After months of contentious debate, BART has identified funding to pilot an unarmed ambassador program.
These community liaisons would roam BART trains and stations, acting as deterrents on crime and making themselves available to help patrons. They are intended to serve as an alternative to armed police, who have had contentious relationships with some BART riders.
In many ways, the debate over the program between BART Board members Bevan Dufty, Lateefah Simon and Janice Li, who support the ambassador program, and BART General Manager Grace Crunican, who voiced support for boosting police, has been a philosophical one.
Will BART solve its quality of life woes by the gun? Or through the use of unarmed members of the community?
If BART approves its proposed budget in the coming weeks, the answer could be both.
In a memorandum to the BART Board sent Tuesday, Crunican wrote that BART staff anticipates ending this fiscal year “with a slight positive net result.” Since agency staff has found a few more coins under the cushions, so to speak, Crunican proposed funding an ambassador pilot program with $500,000 in BART funding. That may be matched by the Metropolitan Transportation Commission, she added, bringing funding to $1 million.
That isn’t a done deal — the BART board still needs to vote on its budget on June 13. But the funding allocation is giving some BART directors reason to celebrate.
At a community meeting in San Francisco’s Main Library Tuesday night, Dufty and Li touted the program’s potential benefits.
“I’ve been doing a lot of shadowing with programs of ambassadors that exist,” said Li, to the crowd of roughly 30 people in the library’s Latino/Hispanic community room. Muni bus ambassadors have been particularly successful.
“School bullying issues have significantly declined” since the Muni Transit Assistance Program started, she said.
That program has 16 staffers in yellow safety vests who patrol Muni buses near schools where fights were known to break out. They are unarmed, but trained in conflict resolution techniques and often hired from the community itself.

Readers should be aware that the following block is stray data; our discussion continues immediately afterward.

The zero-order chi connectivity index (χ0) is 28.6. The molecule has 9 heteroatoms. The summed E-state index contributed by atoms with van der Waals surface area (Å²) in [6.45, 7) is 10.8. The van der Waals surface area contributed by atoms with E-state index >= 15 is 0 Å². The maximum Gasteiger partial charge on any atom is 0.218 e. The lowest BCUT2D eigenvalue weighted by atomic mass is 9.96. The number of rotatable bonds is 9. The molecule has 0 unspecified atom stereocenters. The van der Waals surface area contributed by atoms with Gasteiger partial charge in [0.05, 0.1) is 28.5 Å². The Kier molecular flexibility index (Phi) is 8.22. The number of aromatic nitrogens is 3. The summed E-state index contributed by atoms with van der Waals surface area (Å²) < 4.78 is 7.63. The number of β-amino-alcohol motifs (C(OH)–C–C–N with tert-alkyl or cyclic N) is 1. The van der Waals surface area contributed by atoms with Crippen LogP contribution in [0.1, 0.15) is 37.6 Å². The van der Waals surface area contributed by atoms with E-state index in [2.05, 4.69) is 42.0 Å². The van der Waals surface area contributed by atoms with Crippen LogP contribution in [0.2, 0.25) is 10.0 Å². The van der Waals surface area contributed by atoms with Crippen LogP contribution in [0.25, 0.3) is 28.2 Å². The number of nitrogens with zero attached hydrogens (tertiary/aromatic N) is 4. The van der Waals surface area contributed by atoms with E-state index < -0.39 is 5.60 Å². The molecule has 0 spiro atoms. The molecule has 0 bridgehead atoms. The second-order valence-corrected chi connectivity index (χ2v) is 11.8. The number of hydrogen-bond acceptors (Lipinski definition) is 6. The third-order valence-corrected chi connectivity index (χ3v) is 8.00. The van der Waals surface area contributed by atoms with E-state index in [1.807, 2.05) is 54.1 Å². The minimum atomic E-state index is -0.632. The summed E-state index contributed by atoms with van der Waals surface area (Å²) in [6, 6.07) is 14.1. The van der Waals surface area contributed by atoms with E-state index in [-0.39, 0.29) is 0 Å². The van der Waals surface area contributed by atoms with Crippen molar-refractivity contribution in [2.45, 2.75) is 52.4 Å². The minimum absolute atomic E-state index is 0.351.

It’s those very qualities most of the meeting attendees preferred — no guns, more talking, more community.
“Giving people tickets or arresting them doesn’t solve their poverty or their mental illness,” said Winston Parsons, a meeting attendee. “If our main concern is homelessness, bathrooms, drug use, I like there being an ambassador to connect them to those services.”
Brad Chapin, a vice president of events and fundraising at the Harvey Milk LGBT Democratic Club and a meeting attendee, told Dufty and Li “we oppose new police forces. As someone who’s seen someone get shot and murdered on a BART train, the officers were completely useless.”
He added, “we need psychologists and social workers around our BART stations.”
Another benefit of the ambassadors may be simple numbers, said Chiamaka Ogwuegbu, another meeting attendee. Because the ambassadors are paid less than police, “if one of the core tents of the safety of the system is just presence, you can go much farther with these ambassadors.”
Frances Hsieh, another meeting attendee, cited concerns that existing ambassador programs “don’t have enough training to prepare ambassadors for safety situations.” Other attendees were concerned the ambassadors may not be paid highly enough, and would not be union members — threatening the jobs of existing union workers at BART.
Speaking to some of those concerns, Dufty said the plans are at their earliest stage.
“In truth there is no design for this program” yet, he said, because funding to develop it had only just been approved. However, as the plan is developed, he said “I want to make a commitment that these individuals be BART employees.”